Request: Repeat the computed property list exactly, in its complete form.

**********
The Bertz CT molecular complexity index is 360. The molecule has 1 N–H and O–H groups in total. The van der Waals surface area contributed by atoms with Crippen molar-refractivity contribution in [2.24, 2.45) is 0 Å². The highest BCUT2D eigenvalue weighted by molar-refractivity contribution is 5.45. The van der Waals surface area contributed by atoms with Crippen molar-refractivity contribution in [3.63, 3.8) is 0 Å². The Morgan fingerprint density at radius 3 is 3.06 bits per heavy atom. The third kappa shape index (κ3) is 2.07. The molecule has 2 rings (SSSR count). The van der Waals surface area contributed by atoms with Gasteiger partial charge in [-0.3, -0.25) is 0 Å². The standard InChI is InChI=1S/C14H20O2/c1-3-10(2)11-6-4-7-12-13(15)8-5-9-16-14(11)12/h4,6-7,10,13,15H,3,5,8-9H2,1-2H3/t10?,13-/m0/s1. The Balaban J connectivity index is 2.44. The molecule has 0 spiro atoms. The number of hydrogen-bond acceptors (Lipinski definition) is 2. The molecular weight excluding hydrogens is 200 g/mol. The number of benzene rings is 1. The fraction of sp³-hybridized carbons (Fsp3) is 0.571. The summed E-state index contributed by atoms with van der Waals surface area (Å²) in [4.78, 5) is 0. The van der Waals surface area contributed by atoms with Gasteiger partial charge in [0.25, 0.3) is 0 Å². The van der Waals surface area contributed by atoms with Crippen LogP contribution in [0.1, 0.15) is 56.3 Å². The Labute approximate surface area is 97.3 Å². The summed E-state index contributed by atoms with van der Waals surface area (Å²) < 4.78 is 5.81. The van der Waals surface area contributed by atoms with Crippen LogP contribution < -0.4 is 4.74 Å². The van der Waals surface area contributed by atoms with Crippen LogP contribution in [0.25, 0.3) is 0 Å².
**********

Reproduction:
The Bertz CT molecular complexity index is 360. The molecule has 1 N–H and O–H groups in total. The van der Waals surface area contributed by atoms with Crippen molar-refractivity contribution in [2.24, 2.45) is 0 Å². The highest BCUT2D eigenvalue weighted by molar-refractivity contribution is 5.45. The van der Waals surface area contributed by atoms with Crippen molar-refractivity contribution in [3.63, 3.8) is 0 Å². The Morgan fingerprint density at radius 3 is 3.06 bits per heavy atom. The third kappa shape index (κ3) is 2.07. The molecule has 2 rings (SSSR count). The van der Waals surface area contributed by atoms with Gasteiger partial charge in [-0.3, -0.25) is 0 Å². The standard InChI is InChI=1S/C14H20O2/c1-3-10(2)11-6-4-7-12-13(15)8-5-9-16-14(11)12/h4,6-7,10,13,15H,3,5,8-9H2,1-2H3/t10?,13-/m0/s1. The Balaban J connectivity index is 2.44. The molecule has 0 spiro atoms. The number of hydrogen-bond acceptors (Lipinski definition) is 2. The molecular weight excluding hydrogens is 200 g/mol. The number of benzene rings is 1. The fraction of sp³-hybridized carbons (Fsp3) is 0.571. The summed E-state index contributed by atoms with van der Waals surface area (Å²) in [4.78, 5) is 0. The van der Waals surface area contributed by atoms with Gasteiger partial charge in [0.25, 0.3) is 0 Å². The van der Waals surface area contributed by atoms with Crippen LogP contribution in [0.1, 0.15) is 56.3 Å². The Labute approximate surface area is 97.3 Å². The summed E-state index contributed by atoms with van der Waals surface area (Å²) < 4.78 is 5.81. The van der Waals surface area contributed by atoms with Crippen LogP contribution < -0.4 is 4.74 Å². The van der Waals surface area contributed by atoms with Crippen LogP contribution in [0.25, 0.3) is 0 Å².